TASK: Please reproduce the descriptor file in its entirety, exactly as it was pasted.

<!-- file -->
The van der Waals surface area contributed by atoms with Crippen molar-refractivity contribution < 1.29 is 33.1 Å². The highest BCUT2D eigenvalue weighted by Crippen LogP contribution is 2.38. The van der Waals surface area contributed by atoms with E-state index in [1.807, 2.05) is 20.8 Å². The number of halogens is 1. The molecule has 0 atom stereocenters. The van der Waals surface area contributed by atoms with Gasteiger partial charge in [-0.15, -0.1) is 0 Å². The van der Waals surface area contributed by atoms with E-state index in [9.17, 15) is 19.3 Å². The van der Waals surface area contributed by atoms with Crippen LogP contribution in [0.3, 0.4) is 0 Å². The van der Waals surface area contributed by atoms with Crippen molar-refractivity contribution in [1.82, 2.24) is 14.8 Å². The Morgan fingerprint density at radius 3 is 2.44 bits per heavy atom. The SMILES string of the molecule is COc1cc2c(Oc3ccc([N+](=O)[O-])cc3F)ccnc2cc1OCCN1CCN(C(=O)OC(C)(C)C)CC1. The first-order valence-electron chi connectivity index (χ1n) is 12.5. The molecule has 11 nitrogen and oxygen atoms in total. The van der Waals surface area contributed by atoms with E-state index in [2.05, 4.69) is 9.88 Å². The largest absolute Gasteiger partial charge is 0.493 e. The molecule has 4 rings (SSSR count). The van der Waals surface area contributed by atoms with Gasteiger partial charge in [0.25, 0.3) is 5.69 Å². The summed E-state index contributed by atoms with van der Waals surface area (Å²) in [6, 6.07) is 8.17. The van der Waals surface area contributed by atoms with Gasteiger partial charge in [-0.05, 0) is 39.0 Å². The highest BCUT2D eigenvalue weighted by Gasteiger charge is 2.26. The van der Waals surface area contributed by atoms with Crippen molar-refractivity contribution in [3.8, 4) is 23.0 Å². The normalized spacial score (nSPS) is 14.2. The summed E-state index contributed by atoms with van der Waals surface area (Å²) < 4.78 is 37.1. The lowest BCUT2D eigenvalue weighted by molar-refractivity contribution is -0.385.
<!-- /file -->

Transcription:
The van der Waals surface area contributed by atoms with Crippen molar-refractivity contribution < 1.29 is 33.1 Å². The highest BCUT2D eigenvalue weighted by Crippen LogP contribution is 2.38. The van der Waals surface area contributed by atoms with E-state index in [1.807, 2.05) is 20.8 Å². The number of halogens is 1. The molecule has 0 atom stereocenters. The van der Waals surface area contributed by atoms with Gasteiger partial charge in [-0.15, -0.1) is 0 Å². The van der Waals surface area contributed by atoms with E-state index in [9.17, 15) is 19.3 Å². The van der Waals surface area contributed by atoms with Crippen LogP contribution in [0.3, 0.4) is 0 Å². The van der Waals surface area contributed by atoms with Crippen molar-refractivity contribution in [1.82, 2.24) is 14.8 Å². The Morgan fingerprint density at radius 3 is 2.44 bits per heavy atom. The SMILES string of the molecule is COc1cc2c(Oc3ccc([N+](=O)[O-])cc3F)ccnc2cc1OCCN1CCN(C(=O)OC(C)(C)C)CC1. The first-order valence-electron chi connectivity index (χ1n) is 12.5. The molecule has 11 nitrogen and oxygen atoms in total. The van der Waals surface area contributed by atoms with E-state index in [2.05, 4.69) is 9.88 Å². The largest absolute Gasteiger partial charge is 0.493 e. The molecule has 4 rings (SSSR count). The van der Waals surface area contributed by atoms with Gasteiger partial charge in [0.25, 0.3) is 5.69 Å². The summed E-state index contributed by atoms with van der Waals surface area (Å²) in [6, 6.07) is 8.17. The van der Waals surface area contributed by atoms with Gasteiger partial charge in [-0.05, 0) is 39.0 Å². The highest BCUT2D eigenvalue weighted by Gasteiger charge is 2.26. The van der Waals surface area contributed by atoms with Crippen molar-refractivity contribution in [3.8, 4) is 23.0 Å². The normalized spacial score (nSPS) is 14.2. The summed E-state index contributed by atoms with van der Waals surface area (Å²) < 4.78 is 37.1. The lowest BCUT2D eigenvalue weighted by molar-refractivity contribution is -0.385.